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My Friend Died

Understanding the Loss of a Childhood Buddy

Donald C. Mueller  (1963-2017)

For the past few weeks I've been experiencing an incredibly weird sleeping pattern.  I can't seem to stay awake much past 8 p.m., then I find myself wide awake around 2 a.m.  That schedule makes for an agonizingly long work day, which exacerbates my weird sleeping pattern even further.  Last week, I woke up at 1 a.m. and couldn't fall back asleep.  I grabbed my cell phone to play a few games of Word for Friends, but unconsciously opened Facebook instead.  There a strange post drew my attention.

This particular Facebook post was to a page that listed all the students from my high school that had died since graduation.  I strolled through the listings.  I knew a few of them, but they weren't really "friends" of mine—then or now.  Then I saw it.

I was never very close with my classmates in high school. I had a few good friends, but I mainly associated with people from my church, not my school. Needless to say, our class reunions have held little interest for me over the years. There were a few exceptions. A few high school friends are still in my inner circle. We communicate irregularly, but we are still in touch with each other.

But there in front of my eyes was the last thing I could possibly have imagined:  an obituary listing for my high school best friend, Donald.

I had no idea. 

I don't live in the area where I grew up any longer, so I'm naturally a bit out of touch.  I didn't even know he had been ill.  I certainly didn't know he had died five months ago. 

I was devastated. 

I laid in bed sobbing my eyes out over the loss of one of the very first people I met in high school.  I felt such an emptiness at learning so long after his passing that he'd been ill.  I felt so bad that I didn't get to attend his funeral and to offer my condolences to his family and his partner.  We used to text and occasionally talk by phone, but for a few months I hadn't gotten a reply from him.  Now it all made sense.

I met Don during freshman year right after classes began.  We didn't have any classes together that year, but I saw him and his twin brother every morning in the cafeteria.  Don was the first person to sign my petition to run for student council and, in fact, he walked me around to all his friends so I could gather all the signatures I needed right then and there.  We had lunch together nearly every day for the next three years.  He was the only friend I had in school that wanted to know every detail of my trip as a foreign exchange student.  We talked for hours and hours about it.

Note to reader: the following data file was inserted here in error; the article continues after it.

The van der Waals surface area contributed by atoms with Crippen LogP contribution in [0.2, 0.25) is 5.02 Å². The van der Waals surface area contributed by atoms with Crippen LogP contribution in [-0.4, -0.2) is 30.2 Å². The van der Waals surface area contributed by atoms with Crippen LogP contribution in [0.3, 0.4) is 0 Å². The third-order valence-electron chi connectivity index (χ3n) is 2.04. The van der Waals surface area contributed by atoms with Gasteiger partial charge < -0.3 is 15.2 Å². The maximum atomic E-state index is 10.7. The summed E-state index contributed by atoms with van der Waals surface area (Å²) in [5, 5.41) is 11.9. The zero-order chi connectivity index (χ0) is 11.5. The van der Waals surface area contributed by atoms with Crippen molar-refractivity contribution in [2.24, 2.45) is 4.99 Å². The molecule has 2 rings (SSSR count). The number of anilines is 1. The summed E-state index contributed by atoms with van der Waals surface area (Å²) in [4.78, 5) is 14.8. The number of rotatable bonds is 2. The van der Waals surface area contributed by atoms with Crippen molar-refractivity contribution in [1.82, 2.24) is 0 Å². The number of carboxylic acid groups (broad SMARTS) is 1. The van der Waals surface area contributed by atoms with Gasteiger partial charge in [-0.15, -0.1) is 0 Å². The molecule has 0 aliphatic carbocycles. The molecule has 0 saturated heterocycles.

The only class we had together for all four years was PE.  We both hated it, so we always signed up for the same sport each quarter.  Don and I played badminton every single day for our entire sophomore year. Some days we played one single match for all 45 minutes of class—just to say we did.  Needless to say, we were pretty good players by year end.  We laughed, joked, and had a really good time.  We were friends. 

We lost touch after graduation only to run into each other five years later when my wife and I went to eat at the restaurant he worked at.  We reconnected immediately.  It took more than a few beers to catch up on everything, but we did and swore to not fall out of touch again.  And, we never did.

Don helped with my friend Vickie and I organized our five-year class reunion—the only one any of us three ever attended.  We had dinner together many times over the years.  We stayed in touch just like lifelong friends do.  I never expected he'd be gone at only 54 years old and to such a dreadful, rare disorder like Creutzfeldt- Jakob disease.

The past two weeks have been difficult.  It's not the first time I've confronted death, nor is it the person I've known to die.  I don't know exactly why this loss has bothered me so much—but, it has.  I miss my friend.  I miss that there will be no more conversations, no more laughs, no more memories to make and share.  I miss that Don is no longer a part of our world.

Don was a kind, gentle man.  He made me laugh.  His friendship was unconditional.  We shared great times together in our youth and I always will have fond memories at the mere mention of his name.  Don was my friend and I miss him.

Rest in peace brother.